State Agrees to Stop Enforcing Unconstitutional Law After Judge Rules Michigan Vanity Plates Protected by First Amendment

September 03, 2014

DETROIT – In a victory for the free speech rights of Michigan drivers, a judge signed a consent judgment today ordering the State of Michigan to stop enforcing an unconstitutional law that allows the Secretary of State’s office to deny personalized license plates based on overly broad and vague criteria.

Last year, the ACLU of Michigan filed a lawsuit on behalf of a war veteran from the Upper Peninsula whose attempts to acquire a personalized license plate that includes a variation of the word “infidel” were unconstitutionally rejected by the Secretary of State for being “offensive to good taste and decency.”

Later, the ACLU of Michigan amended its lawsuit to include a political activist from Ann Arbor who was similarly told that his request for a license plate that says “WAR SUX” was being denied because that, too, might offend someone. In May 2013, U.S. District Judge Gordon Quist denied the state’s motion to dismiss the case, ruling that the “offensive to good taste and decency” law violates the First Amendment.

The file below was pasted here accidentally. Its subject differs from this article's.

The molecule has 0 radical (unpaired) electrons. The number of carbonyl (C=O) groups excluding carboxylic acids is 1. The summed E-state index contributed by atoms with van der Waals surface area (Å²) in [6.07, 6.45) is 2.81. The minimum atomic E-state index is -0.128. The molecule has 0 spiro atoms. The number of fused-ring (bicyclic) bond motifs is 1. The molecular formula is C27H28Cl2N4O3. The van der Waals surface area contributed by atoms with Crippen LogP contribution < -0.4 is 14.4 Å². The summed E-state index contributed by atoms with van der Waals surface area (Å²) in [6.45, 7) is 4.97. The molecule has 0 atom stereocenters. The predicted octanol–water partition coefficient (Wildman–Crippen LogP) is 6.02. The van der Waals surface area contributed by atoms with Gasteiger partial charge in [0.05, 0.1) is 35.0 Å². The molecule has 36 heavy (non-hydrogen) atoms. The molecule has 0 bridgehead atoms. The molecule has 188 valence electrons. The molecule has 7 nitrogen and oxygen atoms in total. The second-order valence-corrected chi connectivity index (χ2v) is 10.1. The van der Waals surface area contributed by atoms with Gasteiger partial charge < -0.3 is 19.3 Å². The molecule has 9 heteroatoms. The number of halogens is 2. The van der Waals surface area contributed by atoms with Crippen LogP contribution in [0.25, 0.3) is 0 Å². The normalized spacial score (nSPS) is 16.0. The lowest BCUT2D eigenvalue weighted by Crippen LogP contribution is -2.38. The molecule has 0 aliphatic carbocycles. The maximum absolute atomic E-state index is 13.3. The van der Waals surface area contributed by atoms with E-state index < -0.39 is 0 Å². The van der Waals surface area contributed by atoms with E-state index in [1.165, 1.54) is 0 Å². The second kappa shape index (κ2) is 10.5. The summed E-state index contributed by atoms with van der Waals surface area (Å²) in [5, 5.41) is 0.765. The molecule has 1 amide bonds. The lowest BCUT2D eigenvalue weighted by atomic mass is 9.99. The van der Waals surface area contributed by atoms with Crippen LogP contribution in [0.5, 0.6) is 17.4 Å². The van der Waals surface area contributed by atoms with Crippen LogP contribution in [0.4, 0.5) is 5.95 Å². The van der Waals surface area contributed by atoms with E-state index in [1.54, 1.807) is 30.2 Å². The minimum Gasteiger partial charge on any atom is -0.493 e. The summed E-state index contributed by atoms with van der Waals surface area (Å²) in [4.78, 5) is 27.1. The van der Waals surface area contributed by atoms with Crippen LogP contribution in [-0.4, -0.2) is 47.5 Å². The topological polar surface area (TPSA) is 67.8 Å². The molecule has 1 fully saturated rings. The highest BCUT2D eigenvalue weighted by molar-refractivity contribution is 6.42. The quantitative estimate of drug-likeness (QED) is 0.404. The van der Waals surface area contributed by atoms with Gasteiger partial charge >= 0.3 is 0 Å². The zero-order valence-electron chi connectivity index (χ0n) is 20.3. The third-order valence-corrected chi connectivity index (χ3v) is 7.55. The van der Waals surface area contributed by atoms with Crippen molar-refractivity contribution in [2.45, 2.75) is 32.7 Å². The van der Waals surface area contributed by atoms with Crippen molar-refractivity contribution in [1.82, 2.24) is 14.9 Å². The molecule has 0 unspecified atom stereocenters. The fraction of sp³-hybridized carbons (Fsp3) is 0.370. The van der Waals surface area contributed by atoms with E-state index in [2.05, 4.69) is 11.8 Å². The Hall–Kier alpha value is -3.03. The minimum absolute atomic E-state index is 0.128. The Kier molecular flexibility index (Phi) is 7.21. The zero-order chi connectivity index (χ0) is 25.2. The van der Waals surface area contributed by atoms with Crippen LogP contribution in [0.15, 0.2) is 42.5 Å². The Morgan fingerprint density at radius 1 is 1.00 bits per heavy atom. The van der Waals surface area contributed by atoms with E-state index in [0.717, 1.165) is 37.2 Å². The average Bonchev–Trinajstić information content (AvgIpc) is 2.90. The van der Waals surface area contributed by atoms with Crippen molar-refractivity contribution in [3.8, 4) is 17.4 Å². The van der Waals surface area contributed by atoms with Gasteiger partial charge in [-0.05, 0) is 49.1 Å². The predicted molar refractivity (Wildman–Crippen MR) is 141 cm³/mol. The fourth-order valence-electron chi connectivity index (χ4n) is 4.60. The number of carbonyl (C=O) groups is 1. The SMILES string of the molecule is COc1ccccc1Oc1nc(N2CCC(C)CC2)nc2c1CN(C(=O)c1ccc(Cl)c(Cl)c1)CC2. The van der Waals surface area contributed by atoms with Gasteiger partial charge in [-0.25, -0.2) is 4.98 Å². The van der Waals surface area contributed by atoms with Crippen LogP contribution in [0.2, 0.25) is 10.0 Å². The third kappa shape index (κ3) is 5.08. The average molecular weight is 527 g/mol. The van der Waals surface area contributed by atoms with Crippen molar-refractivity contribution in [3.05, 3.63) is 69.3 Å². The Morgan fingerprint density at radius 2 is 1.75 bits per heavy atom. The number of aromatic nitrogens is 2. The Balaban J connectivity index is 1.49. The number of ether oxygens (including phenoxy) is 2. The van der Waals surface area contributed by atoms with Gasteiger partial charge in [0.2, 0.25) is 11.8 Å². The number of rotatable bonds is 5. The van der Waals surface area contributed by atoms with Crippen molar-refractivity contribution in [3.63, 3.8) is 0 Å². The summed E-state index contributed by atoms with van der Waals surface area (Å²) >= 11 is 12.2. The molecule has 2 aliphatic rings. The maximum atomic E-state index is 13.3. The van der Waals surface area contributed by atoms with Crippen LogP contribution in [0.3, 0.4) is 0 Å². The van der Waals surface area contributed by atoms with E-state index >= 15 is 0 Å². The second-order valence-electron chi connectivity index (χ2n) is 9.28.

Today’s settlement allows the vanity license plate program to continue while still protecting drivers’ First Amendment rights.

The following can be attributed to Dan Korobkin, ACLU of Michigan deputy legal director:

“Today’s order makes clear that a message on a vanity license plate may be brief, but still enjoys the same protections as all other speech. The state cannot give residents a platform to express their identity, religion, sense of humor or political ideology and then censor the speech with which it disagrees – that is unfair and unconstitutional. This case is another win for First Amendment freedoms.”

Key News & Documents

Read the consent judgment 

Read the judge’s opinion

Read the amended complaint